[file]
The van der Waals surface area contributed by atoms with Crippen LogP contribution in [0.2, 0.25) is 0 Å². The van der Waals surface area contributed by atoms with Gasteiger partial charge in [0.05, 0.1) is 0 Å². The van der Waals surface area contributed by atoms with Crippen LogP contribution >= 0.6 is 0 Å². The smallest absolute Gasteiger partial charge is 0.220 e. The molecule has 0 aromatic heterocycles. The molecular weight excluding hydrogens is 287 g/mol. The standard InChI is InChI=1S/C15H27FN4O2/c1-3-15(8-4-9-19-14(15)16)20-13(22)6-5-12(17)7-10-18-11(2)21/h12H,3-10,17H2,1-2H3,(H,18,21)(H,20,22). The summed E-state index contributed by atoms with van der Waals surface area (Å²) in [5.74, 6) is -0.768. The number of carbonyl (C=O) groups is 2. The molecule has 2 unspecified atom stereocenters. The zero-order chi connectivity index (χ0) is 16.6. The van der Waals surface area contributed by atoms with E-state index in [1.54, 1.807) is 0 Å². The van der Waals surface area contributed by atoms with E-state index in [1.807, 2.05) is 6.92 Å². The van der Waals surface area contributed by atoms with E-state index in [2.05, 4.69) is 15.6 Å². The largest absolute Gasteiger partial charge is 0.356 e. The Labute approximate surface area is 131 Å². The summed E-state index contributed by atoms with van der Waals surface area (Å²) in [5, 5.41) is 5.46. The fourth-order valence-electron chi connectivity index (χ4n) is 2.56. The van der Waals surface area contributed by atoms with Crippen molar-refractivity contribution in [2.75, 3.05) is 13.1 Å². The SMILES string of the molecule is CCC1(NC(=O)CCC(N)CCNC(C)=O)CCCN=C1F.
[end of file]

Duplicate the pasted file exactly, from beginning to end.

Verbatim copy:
The van der Waals surface area contributed by atoms with Crippen LogP contribution in [0.2, 0.25) is 0 Å². The van der Waals surface area contributed by atoms with Gasteiger partial charge in [0.05, 0.1) is 0 Å². The van der Waals surface area contributed by atoms with Crippen LogP contribution >= 0.6 is 0 Å². The smallest absolute Gasteiger partial charge is 0.220 e. The molecule has 0 aromatic heterocycles. The molecular weight excluding hydrogens is 287 g/mol. The standard InChI is InChI=1S/C15H27FN4O2/c1-3-15(8-4-9-19-14(15)16)20-13(22)6-5-12(17)7-10-18-11(2)21/h12H,3-10,17H2,1-2H3,(H,18,21)(H,20,22). The summed E-state index contributed by atoms with van der Waals surface area (Å²) in [5.74, 6) is -0.768. The number of carbonyl (C=O) groups is 2. The molecule has 2 unspecified atom stereocenters. The zero-order chi connectivity index (χ0) is 16.6. The van der Waals surface area contributed by atoms with E-state index in [1.54, 1.807) is 0 Å². The van der Waals surface area contributed by atoms with E-state index in [1.807, 2.05) is 6.92 Å². The van der Waals surface area contributed by atoms with E-state index in [2.05, 4.69) is 15.6 Å². The largest absolute Gasteiger partial charge is 0.356 e. The Labute approximate surface area is 131 Å². The summed E-state index contributed by atoms with van der Waals surface area (Å²) in [5, 5.41) is 5.46. The fourth-order valence-electron chi connectivity index (χ4n) is 2.56. The van der Waals surface area contributed by atoms with Crippen molar-refractivity contribution in [2.75, 3.05) is 13.1 Å². The SMILES string of the molecule is CCC1(NC(=O)CCC(N)CCNC(C)=O)CCCN=C1F.